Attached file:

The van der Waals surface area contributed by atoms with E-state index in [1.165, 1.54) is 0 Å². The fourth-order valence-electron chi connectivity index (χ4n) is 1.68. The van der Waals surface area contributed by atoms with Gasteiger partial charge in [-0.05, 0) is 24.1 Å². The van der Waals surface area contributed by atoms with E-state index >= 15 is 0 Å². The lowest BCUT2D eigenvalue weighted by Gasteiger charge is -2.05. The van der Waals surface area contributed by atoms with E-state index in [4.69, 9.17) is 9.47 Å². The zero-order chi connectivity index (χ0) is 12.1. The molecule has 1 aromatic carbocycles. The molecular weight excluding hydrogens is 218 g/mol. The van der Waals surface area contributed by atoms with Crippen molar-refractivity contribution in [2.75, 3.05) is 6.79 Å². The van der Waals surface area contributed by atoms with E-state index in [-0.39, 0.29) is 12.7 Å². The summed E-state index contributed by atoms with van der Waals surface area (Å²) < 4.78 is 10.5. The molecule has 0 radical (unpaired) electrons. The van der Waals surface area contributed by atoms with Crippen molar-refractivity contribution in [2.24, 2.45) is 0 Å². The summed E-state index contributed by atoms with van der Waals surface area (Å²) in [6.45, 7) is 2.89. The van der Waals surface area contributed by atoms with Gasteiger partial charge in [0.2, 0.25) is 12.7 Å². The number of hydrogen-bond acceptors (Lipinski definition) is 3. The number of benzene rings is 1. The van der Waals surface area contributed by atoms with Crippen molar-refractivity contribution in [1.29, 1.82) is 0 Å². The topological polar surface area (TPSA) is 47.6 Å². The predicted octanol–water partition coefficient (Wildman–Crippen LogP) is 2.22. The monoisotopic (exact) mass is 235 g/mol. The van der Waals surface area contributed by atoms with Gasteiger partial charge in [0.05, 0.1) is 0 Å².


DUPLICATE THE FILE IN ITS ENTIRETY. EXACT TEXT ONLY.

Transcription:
The van der Waals surface area contributed by atoms with E-state index in [1.165, 1.54) is 0 Å². The fourth-order valence-electron chi connectivity index (χ4n) is 1.68. The van der Waals surface area contributed by atoms with Gasteiger partial charge in [-0.05, 0) is 24.1 Å². The van der Waals surface area contributed by atoms with E-state index >= 15 is 0 Å². The lowest BCUT2D eigenvalue weighted by Gasteiger charge is -2.05. The van der Waals surface area contributed by atoms with E-state index in [4.69, 9.17) is 9.47 Å². The zero-order chi connectivity index (χ0) is 12.1. The molecule has 1 aromatic carbocycles. The molecular weight excluding hydrogens is 218 g/mol. The van der Waals surface area contributed by atoms with Crippen molar-refractivity contribution in [2.75, 3.05) is 6.79 Å². The van der Waals surface area contributed by atoms with E-state index in [-0.39, 0.29) is 12.7 Å². The summed E-state index contributed by atoms with van der Waals surface area (Å²) < 4.78 is 10.5. The molecule has 0 radical (unpaired) electrons. The van der Waals surface area contributed by atoms with Crippen molar-refractivity contribution in [2.24, 2.45) is 0 Å². The summed E-state index contributed by atoms with van der Waals surface area (Å²) in [6.45, 7) is 2.89. The van der Waals surface area contributed by atoms with Gasteiger partial charge in [0.2, 0.25) is 12.7 Å². The number of hydrogen-bond acceptors (Lipinski definition) is 3. The number of benzene rings is 1. The van der Waals surface area contributed by atoms with Crippen molar-refractivity contribution in [1.29, 1.82) is 0 Å². The topological polar surface area (TPSA) is 47.6 Å². The predicted octanol–water partition coefficient (Wildman–Crippen LogP) is 2.22. The monoisotopic (exact) mass is 235 g/mol. The van der Waals surface area contributed by atoms with Gasteiger partial charge in [0.05, 0.1) is 0 Å².